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Cote : BA41(2)
Langues : anglais
Fiche n° : 7044
Article ouvrage
Kiple, Kenneth E.
The question of paleolithic nutrition and modern health: from the end to the beginning
In The Cambridge world history of food
Cambridge : Cambridge University Press, 2000. - pp. 1704-1709

Résumé : A conviction has been growing among some observers that contemporary human health could be substantially improved if we would just emulate our hunter–gatherer ancestors in dietary matters. A look at this contention seems an appropriate way to bring this work to a close because the subject takes us full circle – linking contemporary issues of food and nutrition with our Paleolithic past. In addition, it offers an opportunity for some summary, and, finally, it provides a chance to remind ourselves of how ephemeral food and nutritional dogma can be.

In fact, in retrospect we call such fleeting tenets “Food Fads” (see the treatment by Jeffrey M. Pilcher, this work chapter VI.12), and in the United States at least, it was not very long ago that vitamin E capsules were being wistfully washed down in the hope of jump-starting sluggish libidos (Benedek, this work chapter VI.15). Not long before that, the egg was enshrined as the “perfect” food, with milk in second place, and cholesterol, now an apparently significant ingredient in the gooey deposits that plug heart arteries, was not a word in everyday vocabularies (Tannahill 1989).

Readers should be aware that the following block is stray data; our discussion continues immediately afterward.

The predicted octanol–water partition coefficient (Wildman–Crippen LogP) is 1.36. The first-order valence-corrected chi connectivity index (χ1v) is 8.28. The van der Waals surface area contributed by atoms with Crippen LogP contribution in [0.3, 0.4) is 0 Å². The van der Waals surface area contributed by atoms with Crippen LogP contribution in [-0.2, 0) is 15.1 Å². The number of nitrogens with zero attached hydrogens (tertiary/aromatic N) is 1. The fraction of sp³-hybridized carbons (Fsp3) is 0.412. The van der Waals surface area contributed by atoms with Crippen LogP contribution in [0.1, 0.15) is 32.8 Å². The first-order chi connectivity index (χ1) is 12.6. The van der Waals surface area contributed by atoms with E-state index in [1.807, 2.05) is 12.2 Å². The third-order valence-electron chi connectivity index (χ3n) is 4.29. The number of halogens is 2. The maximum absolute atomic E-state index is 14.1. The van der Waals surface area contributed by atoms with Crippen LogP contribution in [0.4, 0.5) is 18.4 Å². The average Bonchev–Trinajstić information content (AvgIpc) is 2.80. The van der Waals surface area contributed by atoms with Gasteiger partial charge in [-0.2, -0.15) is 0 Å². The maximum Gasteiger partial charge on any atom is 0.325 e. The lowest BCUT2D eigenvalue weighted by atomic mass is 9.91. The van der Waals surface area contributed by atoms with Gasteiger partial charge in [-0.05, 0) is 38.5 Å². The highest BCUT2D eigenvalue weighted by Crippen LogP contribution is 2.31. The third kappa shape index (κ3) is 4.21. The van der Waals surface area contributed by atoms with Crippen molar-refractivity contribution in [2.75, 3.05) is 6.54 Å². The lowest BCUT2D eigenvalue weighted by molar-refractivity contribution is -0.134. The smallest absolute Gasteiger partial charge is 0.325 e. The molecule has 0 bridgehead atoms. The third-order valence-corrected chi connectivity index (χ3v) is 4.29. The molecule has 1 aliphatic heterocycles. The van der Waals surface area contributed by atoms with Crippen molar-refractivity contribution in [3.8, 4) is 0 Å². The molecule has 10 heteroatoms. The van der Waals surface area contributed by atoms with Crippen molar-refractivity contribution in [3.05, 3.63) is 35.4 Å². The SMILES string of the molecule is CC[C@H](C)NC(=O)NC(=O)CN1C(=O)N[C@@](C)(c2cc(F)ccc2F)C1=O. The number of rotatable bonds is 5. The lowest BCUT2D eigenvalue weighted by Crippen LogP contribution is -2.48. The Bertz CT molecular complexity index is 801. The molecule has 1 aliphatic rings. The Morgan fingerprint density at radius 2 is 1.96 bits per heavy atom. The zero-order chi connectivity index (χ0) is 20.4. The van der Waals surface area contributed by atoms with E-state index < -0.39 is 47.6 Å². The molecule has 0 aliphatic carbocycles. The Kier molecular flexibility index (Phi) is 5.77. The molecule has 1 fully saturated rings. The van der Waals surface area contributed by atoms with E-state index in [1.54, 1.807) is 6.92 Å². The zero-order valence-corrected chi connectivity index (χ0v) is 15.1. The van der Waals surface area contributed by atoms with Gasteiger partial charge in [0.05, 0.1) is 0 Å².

In those “B.C.” (before cholesterol) days, meat was in, and the starchy foods (potatoes, breads, and pastas), although full of fiber, were out – considered bad for a person’s waistline and health, not to mention social standing. Garlic had a similarly dismal reputation – only foreigners ate it – and only winos drank wine. Who could have foreseen then that we would soon toss all of that nutritional lore that guided us into the ash heap of history and embrace its polar opposite – the “Mediterranean Diet” (Keys and Keys 1975; Spiller 1991; see also Marion Nestle, chapter V.C.1).